If you take a look at the cover of Alice Munro’s latest Nobel Prize-winning short fiction collection, The View From Castle Rock, you probably wouldn’t guess it includes stories about cholera, the death of an infant, and domestic abuse. The cover, featuring pink lettering and a neck-down shot of a woman suntanning on a pink towel, suggests it’s a breezy summer read–and not one meant for men.
Over at the Boston Globe, Eugenia Williamson offers an excellent, frustration-conveying account of how packaging literary fiction by women in frivolous-looking covers diminishes its perceived seriousness. Take the cover of Faber’s 50th Anniversary reissue of Sylvia Plath’s harrowing classic The Bell Jar as another example–with curly handwriting and a picture of a woman fixing her makeup, it could be mistaken for a Danielle Steel book.
Given the old adage that we all tend to judge books by their covers–at least at first–gendered covers risk alienating half the readership. Yet the publishing industry still relies on these visual clichés as marketing ploys–a woman’s naked back being one of the latest favorites:
In recent years, many of the people on book covers have been women without faces. So prevalent is this visual cliché that the publishing industry has cycled through at least two well-documented iterations. The first, the Headless Woman, features some poor thing cut off above the neck, like the swimsuit-clad beachgoer on Alice Munro’s story collection “The View from Castle Rock.” The website Goodreads’ Headless Women page has 416 entries. Last year, the Headless Woman was supplanted by the Sexy Back, in which a woman is shown from behind, often gazing out over a vista.
Even when their artistic merits are equal, women writers often still lack the cultural authority of their male counterparts, and this rampant trashy branding contributes to that disparity. And despite the fact 80% of book buyers in the U.S. fiction market are women, major publications like the New Yorker, the Atlantic, Harper’s, and the New York Review of Books are still heavily dominated by male bylines and pieces tend to cover more books by male authors, according to yearly studies by VIDA, a women’s literary arts organization. As Williamson puts it:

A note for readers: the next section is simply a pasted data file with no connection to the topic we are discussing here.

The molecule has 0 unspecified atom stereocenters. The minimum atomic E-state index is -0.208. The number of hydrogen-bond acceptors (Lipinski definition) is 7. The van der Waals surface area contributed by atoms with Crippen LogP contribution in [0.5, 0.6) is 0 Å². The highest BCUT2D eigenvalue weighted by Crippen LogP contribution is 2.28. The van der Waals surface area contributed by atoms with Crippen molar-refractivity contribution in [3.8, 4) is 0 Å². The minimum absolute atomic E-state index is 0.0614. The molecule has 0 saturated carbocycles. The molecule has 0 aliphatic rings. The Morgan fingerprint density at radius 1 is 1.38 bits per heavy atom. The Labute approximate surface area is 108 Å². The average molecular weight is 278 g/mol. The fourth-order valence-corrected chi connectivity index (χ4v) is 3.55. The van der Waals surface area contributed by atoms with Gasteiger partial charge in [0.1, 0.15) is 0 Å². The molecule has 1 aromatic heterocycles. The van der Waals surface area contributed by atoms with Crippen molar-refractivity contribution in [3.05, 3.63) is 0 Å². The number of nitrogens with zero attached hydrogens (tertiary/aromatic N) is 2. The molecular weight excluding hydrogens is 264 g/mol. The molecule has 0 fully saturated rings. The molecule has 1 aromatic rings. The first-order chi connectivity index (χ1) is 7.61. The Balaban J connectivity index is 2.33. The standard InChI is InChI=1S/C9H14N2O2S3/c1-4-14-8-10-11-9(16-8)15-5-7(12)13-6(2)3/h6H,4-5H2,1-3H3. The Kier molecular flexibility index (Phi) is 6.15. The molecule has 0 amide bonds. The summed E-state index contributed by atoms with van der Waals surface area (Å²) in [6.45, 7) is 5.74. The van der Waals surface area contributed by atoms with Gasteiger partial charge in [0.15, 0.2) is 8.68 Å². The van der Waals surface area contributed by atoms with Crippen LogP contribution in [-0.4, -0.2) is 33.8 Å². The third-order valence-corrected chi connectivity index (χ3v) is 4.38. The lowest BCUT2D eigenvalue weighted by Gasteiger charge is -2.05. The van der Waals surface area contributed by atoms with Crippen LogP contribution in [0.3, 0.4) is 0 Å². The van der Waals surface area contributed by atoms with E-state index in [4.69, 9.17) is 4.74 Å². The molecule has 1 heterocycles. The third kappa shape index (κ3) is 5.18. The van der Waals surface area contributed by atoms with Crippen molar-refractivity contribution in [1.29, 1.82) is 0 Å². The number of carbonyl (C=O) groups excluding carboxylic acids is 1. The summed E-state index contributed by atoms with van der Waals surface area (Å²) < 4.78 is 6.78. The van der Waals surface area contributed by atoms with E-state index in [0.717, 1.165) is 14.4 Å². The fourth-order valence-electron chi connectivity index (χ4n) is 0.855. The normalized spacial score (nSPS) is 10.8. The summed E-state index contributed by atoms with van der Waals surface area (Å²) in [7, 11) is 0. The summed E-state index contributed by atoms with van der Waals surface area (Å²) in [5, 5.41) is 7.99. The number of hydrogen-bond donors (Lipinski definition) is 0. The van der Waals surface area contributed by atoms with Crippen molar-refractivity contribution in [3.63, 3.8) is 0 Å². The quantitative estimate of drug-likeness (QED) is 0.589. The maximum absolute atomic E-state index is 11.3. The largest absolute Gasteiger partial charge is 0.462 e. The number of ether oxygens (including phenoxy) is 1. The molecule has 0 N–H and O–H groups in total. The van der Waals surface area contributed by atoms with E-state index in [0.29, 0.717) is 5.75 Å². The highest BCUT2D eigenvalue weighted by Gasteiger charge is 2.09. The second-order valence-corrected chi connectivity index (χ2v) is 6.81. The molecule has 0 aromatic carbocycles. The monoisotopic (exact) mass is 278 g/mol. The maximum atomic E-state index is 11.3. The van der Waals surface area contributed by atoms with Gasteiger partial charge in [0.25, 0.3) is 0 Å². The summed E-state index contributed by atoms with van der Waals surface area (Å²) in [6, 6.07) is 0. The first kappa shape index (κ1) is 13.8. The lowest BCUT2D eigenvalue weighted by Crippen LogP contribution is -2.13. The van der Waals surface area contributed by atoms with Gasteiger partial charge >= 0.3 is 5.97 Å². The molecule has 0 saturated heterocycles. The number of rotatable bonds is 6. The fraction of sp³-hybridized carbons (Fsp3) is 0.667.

Marketing affects the way readers of both genders perceive the artistic merits of a book. Stereotypically feminine signifiers–a lipstick tube, a woman’s naked back–can inadvertently disqualify a novel from the world of serious literature.
The cover of The Flamethrowers, a hard-hitting novel by Rachel Kushner about a motorcycle-obsessed young woman’s sexual and artistic awakening, consciously avoided gendered cliches with a bold, text-heavy design. It’s an example of the kind of gender-neutral marketing designers should aim for to avoid making serious fiction by women look like fluff.
But as it stands, contemporary book covers are usually so unabashedly gendered that, in a recent brilliant experiment called “Coverflip,” author Maureen Johnson asked her Twitter followers to reimagine what the covers of well-known books might look like had the author been of the opposite sex. Hundreds of people submitted parodies.
Head to the Boston Globe for the full piece.